Officials in Southwest China's Tibet Autonomous Region have vowed to provide traditional Tibetan medicine services and facilities to all counties in the region by 2020.
Launched jointly by the Health and Family Planning Commission and the Reform Commission of Tibet on April 10 in Lhasa, the plan will provide all clinics, hospitals and health service institutions across the region with the means to practice traditional Tibetan medicine, the Tibet Daily reported Monday.
Under the 13th Five-Year Plan (2016-20), the ratio of traditional Tibetan medicine practitioners will be raised to more than 20 percent in all town-level hospitals and community clinics by the year 2020.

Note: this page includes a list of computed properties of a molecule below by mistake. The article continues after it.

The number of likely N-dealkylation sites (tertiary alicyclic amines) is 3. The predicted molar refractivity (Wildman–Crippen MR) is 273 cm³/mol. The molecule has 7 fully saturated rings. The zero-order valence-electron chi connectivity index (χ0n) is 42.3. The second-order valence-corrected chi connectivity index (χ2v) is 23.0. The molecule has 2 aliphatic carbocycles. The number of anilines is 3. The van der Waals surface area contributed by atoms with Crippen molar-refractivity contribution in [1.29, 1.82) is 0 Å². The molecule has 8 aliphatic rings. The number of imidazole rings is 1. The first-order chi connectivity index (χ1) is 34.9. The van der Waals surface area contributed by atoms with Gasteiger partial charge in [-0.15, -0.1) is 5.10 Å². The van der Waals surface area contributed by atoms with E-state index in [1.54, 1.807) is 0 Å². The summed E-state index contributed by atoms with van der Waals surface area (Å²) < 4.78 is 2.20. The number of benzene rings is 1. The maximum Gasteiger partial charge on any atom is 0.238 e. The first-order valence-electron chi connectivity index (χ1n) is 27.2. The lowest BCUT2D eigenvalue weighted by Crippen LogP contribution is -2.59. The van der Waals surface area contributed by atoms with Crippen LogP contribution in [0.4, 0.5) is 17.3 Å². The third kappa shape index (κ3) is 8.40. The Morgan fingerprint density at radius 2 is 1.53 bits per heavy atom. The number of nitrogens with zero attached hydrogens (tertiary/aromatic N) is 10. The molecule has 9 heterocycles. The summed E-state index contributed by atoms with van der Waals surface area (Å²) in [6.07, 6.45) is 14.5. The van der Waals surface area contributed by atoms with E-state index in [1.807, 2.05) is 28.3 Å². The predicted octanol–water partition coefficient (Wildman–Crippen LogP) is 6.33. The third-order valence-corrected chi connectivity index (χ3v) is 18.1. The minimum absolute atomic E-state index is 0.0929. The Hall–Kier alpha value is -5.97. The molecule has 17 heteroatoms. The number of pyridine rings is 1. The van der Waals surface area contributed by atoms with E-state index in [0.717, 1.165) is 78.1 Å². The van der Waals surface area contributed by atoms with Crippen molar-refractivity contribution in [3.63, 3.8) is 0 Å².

The number of county-level hospitals that provide Tibetan medicine services increased from 20 in 2012 to 42 in 2016, including Tibetan medicine hospitals in Nyingchi and Nagqu prefectures, according to the Tibet Health and Family Planning Commission's website.
Tibetan medicine, known as Sowa Rigpa in Tibetan, has been used to cure aches and ailments for over 3,800 years. It draws on traditional Chinese, Indian and Arab medicine and is mainly practiced in Tibet and the Himalayan region. It uses herbs, minerals and sometimes insects and animal parts.
The State Council listed Tibetan medicine system in the first batch of China Intangible Cultural Heritage in May 2006.
Fifteen Tibetan medicine therapies and practices have been included in the national intangible cultural heritage list.
China and India filed competing bids for Tibetan medicine to be included in the UNESCO Intangible Cultural Heritage list.